I’ve never poked fun at myself so much as in this song, I think I was just really fed up with myself and my problematic patterns by the time I was making the third version of it.

5. To Become

I was making To Become while simultaneously making Obliterate and some of the other pop tracks - whenever I got stuck on them and needed a break from lyric writing & pop structures I’d work on this. I had no idea where I was going with it when I started, which made it really fun to make - it evolves through so many different spaces. I started by jamming on a few sounds and beats, and lined a few pieces as ‘bits’ to get to later in the track. Whenever I thought I’d reached peak intensity I was like wait, no - it can go HARDER! and then made another section.

Thematically this one kind of introduces material I touch on more in the second half of the album - a letting go of constructs of gender I’d imposed onto myself for the sake of past relationships. There aren’t many lyrics - it’s a difficult topic to articulate my feelings on, so it just naturally felt more cathartic to make a techno track. I sampled some voices from wildly different contexts (gold star if you can figure out what they are) and put them together to impose my own meaning onto them, a fun exercise for myself I started doing in Swallow Me Whole.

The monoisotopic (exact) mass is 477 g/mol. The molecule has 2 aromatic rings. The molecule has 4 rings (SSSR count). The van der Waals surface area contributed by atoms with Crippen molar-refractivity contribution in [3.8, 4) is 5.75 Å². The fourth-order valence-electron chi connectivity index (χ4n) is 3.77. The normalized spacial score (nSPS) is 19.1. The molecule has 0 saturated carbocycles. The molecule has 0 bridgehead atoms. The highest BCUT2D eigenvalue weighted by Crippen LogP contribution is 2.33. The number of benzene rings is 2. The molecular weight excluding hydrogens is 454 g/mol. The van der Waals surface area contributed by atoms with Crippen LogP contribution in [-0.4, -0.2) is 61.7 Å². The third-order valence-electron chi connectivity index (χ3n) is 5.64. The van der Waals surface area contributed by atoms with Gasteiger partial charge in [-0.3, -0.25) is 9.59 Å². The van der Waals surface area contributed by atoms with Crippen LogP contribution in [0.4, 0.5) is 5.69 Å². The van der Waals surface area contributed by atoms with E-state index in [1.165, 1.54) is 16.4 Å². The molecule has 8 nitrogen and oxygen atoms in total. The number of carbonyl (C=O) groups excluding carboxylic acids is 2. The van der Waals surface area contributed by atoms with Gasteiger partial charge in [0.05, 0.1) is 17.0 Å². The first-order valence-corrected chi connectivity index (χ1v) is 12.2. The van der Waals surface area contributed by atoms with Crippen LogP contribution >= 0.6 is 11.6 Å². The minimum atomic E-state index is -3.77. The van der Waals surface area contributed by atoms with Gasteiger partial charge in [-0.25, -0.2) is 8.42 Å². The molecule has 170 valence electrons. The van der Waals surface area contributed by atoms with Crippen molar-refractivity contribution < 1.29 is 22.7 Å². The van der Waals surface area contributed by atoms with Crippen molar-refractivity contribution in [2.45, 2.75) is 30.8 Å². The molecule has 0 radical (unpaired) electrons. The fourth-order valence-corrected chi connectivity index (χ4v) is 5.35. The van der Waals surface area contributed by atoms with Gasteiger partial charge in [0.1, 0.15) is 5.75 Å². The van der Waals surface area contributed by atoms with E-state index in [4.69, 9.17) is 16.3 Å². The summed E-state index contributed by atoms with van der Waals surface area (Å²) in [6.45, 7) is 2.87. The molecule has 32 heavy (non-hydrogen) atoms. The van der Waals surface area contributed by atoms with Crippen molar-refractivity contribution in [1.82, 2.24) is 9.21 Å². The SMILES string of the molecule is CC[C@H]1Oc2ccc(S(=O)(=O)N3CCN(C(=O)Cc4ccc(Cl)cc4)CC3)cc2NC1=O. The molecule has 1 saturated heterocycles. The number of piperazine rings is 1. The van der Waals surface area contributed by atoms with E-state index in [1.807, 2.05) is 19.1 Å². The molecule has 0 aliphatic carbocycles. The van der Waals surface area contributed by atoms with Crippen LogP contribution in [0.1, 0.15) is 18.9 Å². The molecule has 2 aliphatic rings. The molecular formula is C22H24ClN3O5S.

6. Know Your Name

I wrote this one right after Call Them Up, also during my super reflective phase in the first lockdown. I was like: ok check, I’ve made a techno track, now can I make a techno track with pop vocals? I don’t know if it’s neatly pop OR techno now, somewhere in the middle I guess.